Bestselling author Charles Todd has earned a special place among mystery's elite writers with his acclaimed series featuring Scotland Yard Inspector Ian Rutledge, a former soldier seeking to lay to rest the demons of his past in the aftermath of World War I. But that past bleeds into the present in a complex murder case that calls into question his own honor...and the crimes committed in the name of God, country, and righteous vengeance. A Fearsome Doubt In 1912 Ian Rutledge watched as a man was condemned to hang for the murders of elderly women. Rutledge helped gather the evidence that sent Ben Shaw to the gallows. And when justice was done, Rutledge closed the door on the case. But Shaw was not easily forgotten. Now, seven years later, that grim trial returns in the form of Ben Shaw's widow Nell, bringing Rutledge evidence she is convinced will prove her husband's innocence. It's a belief fraught with peril, threatening both Rutledge's professional stature and his faith in his judgment.
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July 28, 2003
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Excerpt from A Fearsome Doubt (Inspector Ian Rutledge Series: #6) by Charles Todd
The prisoner was standing in the dock, face strained, eyes on the foreman of the jury. His fingers gripped the wooden railing, white-knuckled, as he tried to hear the portly, gray-haired man in the jurors' box reading the verdict. But the roaring in his ears as his heart pounded hard enough to suffocate him seemed to shut out the words. He swallowed hard, then leaned forward a little, concentrating on the juror's lips.
"--guilty on all charges--"
The foreman's voice rose on the last four words, as if he found them distasteful, his glance furtively flicking toward the accused and away again. A greengrocer, he was not sympathetic to theft and murder.
The prisoner's face swung toward the judge as he lifted the black silk square and settled it neatly on his heavy white wig, prepared to pass sentence.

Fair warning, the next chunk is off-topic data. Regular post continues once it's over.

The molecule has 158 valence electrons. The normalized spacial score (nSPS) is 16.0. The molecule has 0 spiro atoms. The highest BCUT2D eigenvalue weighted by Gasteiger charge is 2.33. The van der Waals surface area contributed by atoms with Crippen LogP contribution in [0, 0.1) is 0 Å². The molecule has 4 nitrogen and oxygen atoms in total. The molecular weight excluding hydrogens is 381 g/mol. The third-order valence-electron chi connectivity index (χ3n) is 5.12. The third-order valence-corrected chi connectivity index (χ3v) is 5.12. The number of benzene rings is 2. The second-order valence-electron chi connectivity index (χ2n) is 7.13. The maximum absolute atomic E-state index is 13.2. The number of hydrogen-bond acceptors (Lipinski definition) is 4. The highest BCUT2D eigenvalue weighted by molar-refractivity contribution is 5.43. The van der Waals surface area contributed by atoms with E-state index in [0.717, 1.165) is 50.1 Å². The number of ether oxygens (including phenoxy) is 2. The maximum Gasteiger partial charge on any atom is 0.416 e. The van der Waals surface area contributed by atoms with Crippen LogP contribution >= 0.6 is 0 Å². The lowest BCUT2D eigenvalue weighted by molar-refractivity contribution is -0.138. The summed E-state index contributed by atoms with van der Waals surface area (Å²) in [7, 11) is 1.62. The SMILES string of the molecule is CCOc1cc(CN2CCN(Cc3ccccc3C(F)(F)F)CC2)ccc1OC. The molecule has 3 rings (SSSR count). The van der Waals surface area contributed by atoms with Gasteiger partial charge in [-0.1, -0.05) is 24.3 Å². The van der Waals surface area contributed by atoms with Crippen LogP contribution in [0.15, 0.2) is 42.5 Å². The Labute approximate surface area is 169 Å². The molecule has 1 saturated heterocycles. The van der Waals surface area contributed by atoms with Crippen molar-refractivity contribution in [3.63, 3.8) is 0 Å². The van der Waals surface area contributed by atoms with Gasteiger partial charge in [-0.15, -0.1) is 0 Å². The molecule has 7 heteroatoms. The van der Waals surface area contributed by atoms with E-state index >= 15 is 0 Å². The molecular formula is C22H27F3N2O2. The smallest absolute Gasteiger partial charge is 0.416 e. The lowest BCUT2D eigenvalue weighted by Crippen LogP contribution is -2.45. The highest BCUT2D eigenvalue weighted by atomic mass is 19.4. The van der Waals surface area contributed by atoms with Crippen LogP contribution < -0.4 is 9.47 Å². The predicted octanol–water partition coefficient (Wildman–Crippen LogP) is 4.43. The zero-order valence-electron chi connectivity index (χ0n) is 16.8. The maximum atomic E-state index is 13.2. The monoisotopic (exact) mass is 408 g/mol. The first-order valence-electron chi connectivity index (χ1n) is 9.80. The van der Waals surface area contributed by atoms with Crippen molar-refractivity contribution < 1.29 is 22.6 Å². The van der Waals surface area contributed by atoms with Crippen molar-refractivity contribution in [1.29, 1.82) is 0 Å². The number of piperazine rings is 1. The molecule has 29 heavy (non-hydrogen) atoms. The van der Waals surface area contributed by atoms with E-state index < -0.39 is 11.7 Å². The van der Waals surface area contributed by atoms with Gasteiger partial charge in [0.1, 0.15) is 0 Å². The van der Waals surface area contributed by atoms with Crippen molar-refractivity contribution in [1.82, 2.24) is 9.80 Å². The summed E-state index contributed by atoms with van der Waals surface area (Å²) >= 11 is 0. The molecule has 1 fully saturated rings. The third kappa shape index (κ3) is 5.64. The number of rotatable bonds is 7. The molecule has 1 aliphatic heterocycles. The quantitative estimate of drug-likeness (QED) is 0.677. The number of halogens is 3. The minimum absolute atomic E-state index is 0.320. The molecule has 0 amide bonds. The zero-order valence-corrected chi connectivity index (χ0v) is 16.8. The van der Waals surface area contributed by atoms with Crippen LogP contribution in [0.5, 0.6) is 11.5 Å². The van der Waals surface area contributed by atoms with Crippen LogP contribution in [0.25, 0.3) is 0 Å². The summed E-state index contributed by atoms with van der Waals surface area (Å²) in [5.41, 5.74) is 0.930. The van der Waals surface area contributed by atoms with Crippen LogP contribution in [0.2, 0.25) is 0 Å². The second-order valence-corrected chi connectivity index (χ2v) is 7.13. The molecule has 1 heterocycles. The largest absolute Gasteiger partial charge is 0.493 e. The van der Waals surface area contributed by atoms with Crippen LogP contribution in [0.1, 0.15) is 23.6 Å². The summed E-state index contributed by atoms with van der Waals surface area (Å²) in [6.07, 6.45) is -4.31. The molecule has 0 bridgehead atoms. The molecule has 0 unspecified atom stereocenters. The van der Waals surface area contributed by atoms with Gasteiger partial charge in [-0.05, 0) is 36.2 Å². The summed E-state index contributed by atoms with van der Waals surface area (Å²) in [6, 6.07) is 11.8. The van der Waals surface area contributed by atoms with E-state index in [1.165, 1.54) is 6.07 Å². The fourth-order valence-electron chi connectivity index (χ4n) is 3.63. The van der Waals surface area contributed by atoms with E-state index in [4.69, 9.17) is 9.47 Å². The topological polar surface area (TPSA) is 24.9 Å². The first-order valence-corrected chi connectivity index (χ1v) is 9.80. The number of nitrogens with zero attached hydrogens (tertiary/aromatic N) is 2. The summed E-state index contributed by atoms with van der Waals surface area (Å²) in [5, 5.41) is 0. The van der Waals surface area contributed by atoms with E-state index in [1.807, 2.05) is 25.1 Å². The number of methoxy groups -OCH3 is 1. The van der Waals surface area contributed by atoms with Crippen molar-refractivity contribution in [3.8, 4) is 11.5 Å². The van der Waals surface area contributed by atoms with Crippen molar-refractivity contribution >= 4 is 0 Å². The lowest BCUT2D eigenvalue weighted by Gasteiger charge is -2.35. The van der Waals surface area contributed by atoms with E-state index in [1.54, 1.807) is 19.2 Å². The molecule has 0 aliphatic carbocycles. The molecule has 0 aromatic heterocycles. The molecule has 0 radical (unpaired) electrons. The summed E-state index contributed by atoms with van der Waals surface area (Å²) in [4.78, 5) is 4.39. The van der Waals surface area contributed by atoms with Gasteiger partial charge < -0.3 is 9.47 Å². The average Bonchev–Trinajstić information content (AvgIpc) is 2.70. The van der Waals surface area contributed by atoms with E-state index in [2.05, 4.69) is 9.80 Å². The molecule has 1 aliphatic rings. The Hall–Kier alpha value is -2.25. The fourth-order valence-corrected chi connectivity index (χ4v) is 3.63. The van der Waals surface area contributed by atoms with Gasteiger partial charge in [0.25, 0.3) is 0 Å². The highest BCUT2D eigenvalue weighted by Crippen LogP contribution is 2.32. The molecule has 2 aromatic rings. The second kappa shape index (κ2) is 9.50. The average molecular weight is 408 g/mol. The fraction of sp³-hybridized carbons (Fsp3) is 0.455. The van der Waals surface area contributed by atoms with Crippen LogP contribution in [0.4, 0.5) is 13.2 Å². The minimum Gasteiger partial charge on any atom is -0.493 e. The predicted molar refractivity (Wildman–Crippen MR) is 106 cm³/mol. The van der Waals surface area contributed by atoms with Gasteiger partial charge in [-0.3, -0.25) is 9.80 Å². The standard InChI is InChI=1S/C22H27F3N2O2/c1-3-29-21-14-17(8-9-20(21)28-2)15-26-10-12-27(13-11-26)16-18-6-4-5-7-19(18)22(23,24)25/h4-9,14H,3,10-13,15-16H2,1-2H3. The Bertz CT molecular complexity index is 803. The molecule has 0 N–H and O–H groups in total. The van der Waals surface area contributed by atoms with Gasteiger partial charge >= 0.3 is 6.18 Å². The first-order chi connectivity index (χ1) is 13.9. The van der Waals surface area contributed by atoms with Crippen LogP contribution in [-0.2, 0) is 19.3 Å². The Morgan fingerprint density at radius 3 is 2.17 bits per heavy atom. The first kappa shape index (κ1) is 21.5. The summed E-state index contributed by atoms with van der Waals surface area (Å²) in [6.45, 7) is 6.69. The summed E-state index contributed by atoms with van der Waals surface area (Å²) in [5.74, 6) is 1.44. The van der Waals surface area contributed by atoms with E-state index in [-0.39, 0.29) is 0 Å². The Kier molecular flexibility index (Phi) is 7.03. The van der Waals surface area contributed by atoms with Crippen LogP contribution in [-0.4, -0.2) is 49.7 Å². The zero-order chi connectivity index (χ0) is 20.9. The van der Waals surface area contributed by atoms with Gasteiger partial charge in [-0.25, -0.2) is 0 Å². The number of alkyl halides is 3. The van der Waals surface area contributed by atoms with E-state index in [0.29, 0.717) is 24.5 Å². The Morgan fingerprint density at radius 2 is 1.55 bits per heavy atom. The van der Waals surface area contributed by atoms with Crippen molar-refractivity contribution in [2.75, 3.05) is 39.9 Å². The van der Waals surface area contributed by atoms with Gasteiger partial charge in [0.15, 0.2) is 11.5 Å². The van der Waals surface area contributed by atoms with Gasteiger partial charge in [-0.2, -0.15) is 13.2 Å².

". . . taken from this place . . . hung by the neck . . ."
The prisoner blanched, and turned in anguish toward his wife, seated in the gallery watching, her gloved hands clenched tightly in her lap.
But she offered no comfort, staring straight ahead. Her face was closed and empty. He couldn't look away. His sister, on the far side of his wife, was weeping into her handkerchief, hunched into her grief, but he hardly noticed. It was his wife's coldness that riveted him.
He thought, "She believes it now--"
Inspector Ian Rutledge, the young officer from the Yard whose evidence had all but placed the rope around Ben Shaw's throat, turned away and quietly left the courtroom.
He did not enjoy sending any man to his death. Even this one, whose crimes had shocked London. At such a time he was always mindful of his father, a solicitor, who had held strong views on the subject of hanging.
"I don't believe in it. Still, the dead had no choice in their dying, did they The murderer did. It's on his own head, what becomes of him. He knew from the start what justice would be meted out to him. But he always expects to avoid it, doesn't he There's an arrogance in that which disturbs me more than anything else--"
Ben Shaw hadn't been arrogant. Murder hadn't set well on his conscience. Hanging might come as a relief, an end to nightmares. Who could say
Certainly not Rutledge himself--he had never taken a life. Would that alter his view of murder, would it in any way change his ability to understand a crime, or his attitude toward the killer He thought not. It was the victim who had always called out to him, the voiceless dead, so often forgotten in the tumultuous courtroom battle of guilt versus innocence.
It was said that Justice prevented Anarchy. Law established Order.
Cold comfort to the elderly women Ben Shaw had strangled in their beds.
Still, the silenced victims had not gone unheard in this courtroom. .